Bear Witness

Yesterday, Save Lea Marshes bore witness to the Lee Valley Regional Park’s continued attempts to commodify our open green spaces. We went to look at the temporary campsite at the Waterworks Centre.

What shocked me most was the infrastructure. The campsite is home to students competing in Shell’s Eco-marathon, which is taking place at the Olympic Park, for a week. But the site is so much more than a few portaloos and some tents. There are ranks of trailers containing flushing loos and showers. There are huge bladders containing fresh water, carried to the site by tankers, and equally large pipes carrying away the waste matter. There are arc lights to ensure everyone can move around the site without torches. There are huge communal tents for cooking and eating, and temporary roadways so that the team’s equipment can be ferried to and from their tents by vehicle. Lots of rented lorries are parked, not in the car park, which is empty but closed to the general public, but on the grass behind the Waterworks Centre. And the staff and students have full use of the Waterworks Centre, which is also closed to the public for the duration.

We spoke to one of the site managers and I asked if all the infrastructure was really necessary. Well, he said, Shell does want it to be more than a rough and ready campsite. They want the facilities to be something special. So our meadow has been mown to within an inch of its life, the land compacted and polluted with vehicles and the wildlife disturbed because some people who are visiting for a week must be especially comfortable. Is it fair that the needs of a few are put before the needs of a whole community?

One of the things Save Lea Marshes is particularly concerned about is the closure of the footpath that runs from the Waterworks Centre down the eastern side of the Nature Reserve and along the southern side of the Nature Reserve to Friends’ Bridge and Hackney Marshes. We raised this with Councillor Chris Kennedy, Hackney’s representative on the Lee Valley Regional Park Authority (LVRPA), and he contacted Vibrant Partnership who are renting the land on behalf of the LVRPA. This is the response he received:

When Vibrant started to discuss with Imagination (the operations company providing the campsite for the Shell event) they discussed the possibility of moving the whole site so that it all was on the south/east of the permissive footpath, thus allowing for the continued use of the permissive footpath. Early discussions looked promising and this could have been done for the camping part of the site, by moving the fence 4-5m from the previous years’ location, so away from the path. Security of the site may have been compromised potentially but we were all willing to consider this fully.

Unfortunately  due to the bins, toilets and shower blocks, potable water supply and access to the in-ground services we were not able to move the compound and provide less space for the camping element. You will see from the plans that there is infrastructure associated with the welfare of the students. This area includes regular daily movements of lorries and other vehicles to manage waste and water. The turning area is close to the site security and a safe distance away from living quarters of the campers but is adjacent to the footpath, therefore we could not split the site as the security for access to the site is at the gates adjacent to the ‘paddock’ and could not reasonably be split and is shown on the plan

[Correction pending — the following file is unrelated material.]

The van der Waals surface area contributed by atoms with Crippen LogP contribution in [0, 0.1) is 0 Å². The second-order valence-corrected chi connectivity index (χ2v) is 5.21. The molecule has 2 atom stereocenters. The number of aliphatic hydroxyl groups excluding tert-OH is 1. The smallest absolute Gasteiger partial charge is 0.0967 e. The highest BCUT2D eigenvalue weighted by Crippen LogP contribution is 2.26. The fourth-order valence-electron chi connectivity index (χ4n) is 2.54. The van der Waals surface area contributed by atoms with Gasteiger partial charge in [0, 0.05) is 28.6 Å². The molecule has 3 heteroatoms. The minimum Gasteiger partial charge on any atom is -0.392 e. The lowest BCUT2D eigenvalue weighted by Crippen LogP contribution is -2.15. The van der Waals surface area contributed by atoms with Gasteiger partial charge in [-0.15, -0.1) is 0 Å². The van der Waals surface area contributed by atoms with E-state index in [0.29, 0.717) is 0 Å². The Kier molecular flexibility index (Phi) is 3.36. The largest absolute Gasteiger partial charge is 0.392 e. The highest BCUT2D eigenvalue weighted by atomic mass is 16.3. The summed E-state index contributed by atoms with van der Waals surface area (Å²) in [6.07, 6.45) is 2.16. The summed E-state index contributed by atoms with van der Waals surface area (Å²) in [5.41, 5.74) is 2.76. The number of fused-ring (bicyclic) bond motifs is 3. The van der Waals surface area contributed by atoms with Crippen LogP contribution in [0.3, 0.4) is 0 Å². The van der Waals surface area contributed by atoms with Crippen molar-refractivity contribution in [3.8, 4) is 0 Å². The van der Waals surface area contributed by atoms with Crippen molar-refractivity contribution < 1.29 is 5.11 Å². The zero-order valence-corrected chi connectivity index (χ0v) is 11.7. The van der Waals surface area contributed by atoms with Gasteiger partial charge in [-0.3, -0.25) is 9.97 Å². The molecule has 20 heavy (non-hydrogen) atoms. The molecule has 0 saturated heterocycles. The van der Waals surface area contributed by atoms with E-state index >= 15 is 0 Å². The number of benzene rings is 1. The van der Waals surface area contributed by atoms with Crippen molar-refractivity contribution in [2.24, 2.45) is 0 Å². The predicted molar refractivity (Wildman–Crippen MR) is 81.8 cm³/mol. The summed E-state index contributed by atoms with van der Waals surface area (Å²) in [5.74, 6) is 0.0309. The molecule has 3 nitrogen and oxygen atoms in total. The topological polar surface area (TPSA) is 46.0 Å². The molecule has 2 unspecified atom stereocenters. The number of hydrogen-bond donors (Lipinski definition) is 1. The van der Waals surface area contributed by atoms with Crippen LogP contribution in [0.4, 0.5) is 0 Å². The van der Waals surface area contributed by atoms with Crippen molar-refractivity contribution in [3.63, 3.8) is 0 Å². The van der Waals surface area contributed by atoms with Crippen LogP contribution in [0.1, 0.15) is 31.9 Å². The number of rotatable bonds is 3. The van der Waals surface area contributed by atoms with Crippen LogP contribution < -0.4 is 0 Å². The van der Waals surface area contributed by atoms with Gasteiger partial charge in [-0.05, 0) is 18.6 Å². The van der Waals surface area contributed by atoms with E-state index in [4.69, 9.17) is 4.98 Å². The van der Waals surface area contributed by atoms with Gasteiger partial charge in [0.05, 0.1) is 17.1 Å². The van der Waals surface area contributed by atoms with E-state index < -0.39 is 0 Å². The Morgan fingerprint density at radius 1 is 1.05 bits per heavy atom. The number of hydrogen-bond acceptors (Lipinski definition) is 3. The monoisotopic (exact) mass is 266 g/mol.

We understand the footpath is a well-used link and we are mindful of this when hosting events, unfortunately for this event we have had to close the route for the duration.

Which reads as if Vibrant Partnerships and the LVRPA did everything they could to keep the footpath open, but the company setting up the campsite refused. We asked the site manager we spoke to about this and he was very clear. It would have been perfectly possible to keep the footpath open. They have more than enough space to the south of the footpath, and could have designed the site so that everything, including the lorries parked behind the Waterworks Centre, was to the south of the footpath. So why wasn’t this done? If I am being kind, I might postulate that Vibrant Partnerships just aren’t very good at contract negotiation. But the cynic in me suspects that the LVRPA never had any intention of ensuring the footpath was kept open. It is in their interest to get us used to being shut out of the land, so that we don’t object so much when they try to sell the land. It allows them to flex their muscles and draw a distinction between public rights of way and the footpaths they insist, at every opportunity, are permissive. This ignores, of course, their statutory duty to develop, improve, preserve and manage the land for leisure and recreation. That, surely, requires them to keep well-used footpaths – regardless of whether they are official rights of way or not – open for people to use.

The campsite will be gone in just over a week, but its legacy will live on. It is up to us to decide whether that legacy is positive or negative. Personally, I’m going to harness the pain I feel when I see the heras fencing patrolled by G4S security guards and channel it into efforts to stop the LVRPA selling this land. This land is our land.

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